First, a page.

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There are concerns about the ability of ArcGIS 10 to fulfill a requisite of mine.

ET Geowizards has been tried, although it doesn't have the same capability of ArcGIS e.g. I cannot aggregate all of the points I have with ET, to the scale I have them plotted.

There is a memory leak, which means looping through 700 objects, performing:

  1. Agg Points.
  2. Buffer.
  3. Add Field.
  4. Update cursor.

Starts off taking 5-9 secs per object, and continues on to 2 mins per (similarly sized) object.

In SP2, it appears AggPoints no longer works to create an FC on the fly. There is more, but it's too long a list to compile!

Code, simplied with no buffer, add field or cursor. geom is a collection or arcpy points

def createGeom(geom, scratchDB):
    filetime = (str(time.time())).split(".")
    outfile = "fc" + filetime[0]+filetime[1]
    outpath = scratchDB + "tmpV.gdb/Polygon/"  
    outFeatureAggClass = outpath+outfile +"_Agg"
    arcpy.AggregatePoints_cartography(geom, outFeatureAggClass,"124000 meters")

Seems to be that the size of the file geodatabase we're writing to is one of the main issues; I think the problem is that performance degrades as the local file geodatabase fills up - significantly.

Any ideas how to tune local file geodatabase?

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can you be more specific or give some examples highlighting your concerns with ArcGIS 10? – artwork21 Aug 1 '11 at 13:00
Comment added. I would love to do a concave hull, but the only code kicking around isn't suitable for the grid of points I am using, as it's simply too large. I am using world grids of around 60km each. – Hairy Aug 1 '11 at 13:47
downvote because the Q is too broad. I think people are upvoting on the title alone. It's a theme many are interested in (myself included!), but it doesn't make a good question. – matt wilkie Aug 2 '11 at 16:50
In terms of cursors, I have found ArcGIS to be a nightmare when working in Python. C# has been much more amenable to the task of large cursor processes, though. – Nathanus Aug 2 '11 at 17:55
The cursor is small, and I am using it to update one object. I have also removed the cursor to show it isn't that, which it isn't. Calling arcpy causes the leaks. – Hairy Aug 3 '11 at 6:58

1 Answer 1

up vote 3 down vote accepted

If you show the simplest possible form of the code, it might benefit from using a dictionary instead of cursor, or in-memory workspace, or a change the workflow (for example aggregate & buffer then cursor instead of cursor then aggregrate & buffer [ref]), or... In any case, start here: Performance of ArcGISScripting and large spatial data sets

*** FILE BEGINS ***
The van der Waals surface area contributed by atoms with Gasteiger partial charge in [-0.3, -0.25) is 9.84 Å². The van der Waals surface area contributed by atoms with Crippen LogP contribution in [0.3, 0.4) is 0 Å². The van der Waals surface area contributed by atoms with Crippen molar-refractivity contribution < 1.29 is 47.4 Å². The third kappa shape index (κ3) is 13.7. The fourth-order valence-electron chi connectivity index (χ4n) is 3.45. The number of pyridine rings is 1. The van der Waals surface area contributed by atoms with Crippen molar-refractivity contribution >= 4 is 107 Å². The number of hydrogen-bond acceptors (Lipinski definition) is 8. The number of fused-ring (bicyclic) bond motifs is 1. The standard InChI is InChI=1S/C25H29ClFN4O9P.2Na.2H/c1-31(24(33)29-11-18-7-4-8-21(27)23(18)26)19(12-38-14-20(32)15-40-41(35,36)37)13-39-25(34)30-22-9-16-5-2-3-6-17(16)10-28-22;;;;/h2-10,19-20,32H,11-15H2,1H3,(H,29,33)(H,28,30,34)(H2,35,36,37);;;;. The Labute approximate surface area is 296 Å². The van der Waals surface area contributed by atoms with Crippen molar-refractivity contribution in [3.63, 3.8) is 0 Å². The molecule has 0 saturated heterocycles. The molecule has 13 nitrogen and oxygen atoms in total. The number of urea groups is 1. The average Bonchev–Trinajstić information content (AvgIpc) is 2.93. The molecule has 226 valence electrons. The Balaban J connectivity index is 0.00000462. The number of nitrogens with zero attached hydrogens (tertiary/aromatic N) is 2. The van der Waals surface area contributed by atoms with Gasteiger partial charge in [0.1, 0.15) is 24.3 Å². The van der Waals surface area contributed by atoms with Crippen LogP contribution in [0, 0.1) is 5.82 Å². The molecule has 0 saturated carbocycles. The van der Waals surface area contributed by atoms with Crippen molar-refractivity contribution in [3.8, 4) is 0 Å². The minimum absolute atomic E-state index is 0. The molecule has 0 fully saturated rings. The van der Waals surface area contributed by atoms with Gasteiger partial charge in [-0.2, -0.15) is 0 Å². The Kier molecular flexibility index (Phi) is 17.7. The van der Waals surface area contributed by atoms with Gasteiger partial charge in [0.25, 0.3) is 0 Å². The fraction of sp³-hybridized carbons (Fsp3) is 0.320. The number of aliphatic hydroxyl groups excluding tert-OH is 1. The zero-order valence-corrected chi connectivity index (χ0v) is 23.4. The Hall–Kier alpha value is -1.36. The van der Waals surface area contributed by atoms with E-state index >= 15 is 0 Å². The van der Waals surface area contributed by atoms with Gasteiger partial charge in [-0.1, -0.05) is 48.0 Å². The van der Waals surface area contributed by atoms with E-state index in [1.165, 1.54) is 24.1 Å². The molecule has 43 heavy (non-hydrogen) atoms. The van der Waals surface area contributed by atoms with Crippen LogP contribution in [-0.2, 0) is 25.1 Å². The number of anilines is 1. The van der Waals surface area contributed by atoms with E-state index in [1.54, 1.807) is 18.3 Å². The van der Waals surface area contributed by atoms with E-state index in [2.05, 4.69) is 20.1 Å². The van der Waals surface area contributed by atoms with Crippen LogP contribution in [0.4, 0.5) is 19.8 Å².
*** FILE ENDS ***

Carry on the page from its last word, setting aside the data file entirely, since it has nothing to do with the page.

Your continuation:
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Matt, I though I had made it clear the workflow? The cursor only ever updates one record, the record it has created with the agg points and buffer; I cannot update the data, without first adding the fields, and creating the dataset, which I am doing with the agg points, and buffer. I don't find this sueful at all matt, to be honest. – Hairy Aug 3 '11 at 6:56
Matt's suggestions are sound. When you say there is a memory leak, how much memory is it actually using? If you are using an in-memory workspace, take care to either overwrite or delete anything you create there when it is no longer needed so that you don't fill up your RAM and start hitting the pagefile instead. We would need to see how you are calling your createGeom in a loop to say whether/how that could be improved. – blah238 Aug 3 '11 at 7:55
Also are you hitting an SDE feature class in this script? I ran into an actual memory leak in a very specific situation involving a direct connection to an SDE feature class which I described here. It's possible, though unlikely, that the same leak is happening here. – blah238 Aug 3 '11 at 8:01
I think you can see no in-memory workspace is being used. It's using a set of points, to create a featureClass. They are all being written to a local FGDB. I said Matt wasn't being useful, as I had described the workflow clearly, before he wrote his post. He also got the order wrong using the cursor. – Hairy Aug 3 '11 at 12:27
@Hairy apologies for lack of usefulness. It appears there's enough of that to flow in both directions, as what was described as a clear workflow for you was anything but for me. ;-) In any case, on with the troubleshooting! (in additional comments) – matt wilkie Aug 3 '11 at 17:54

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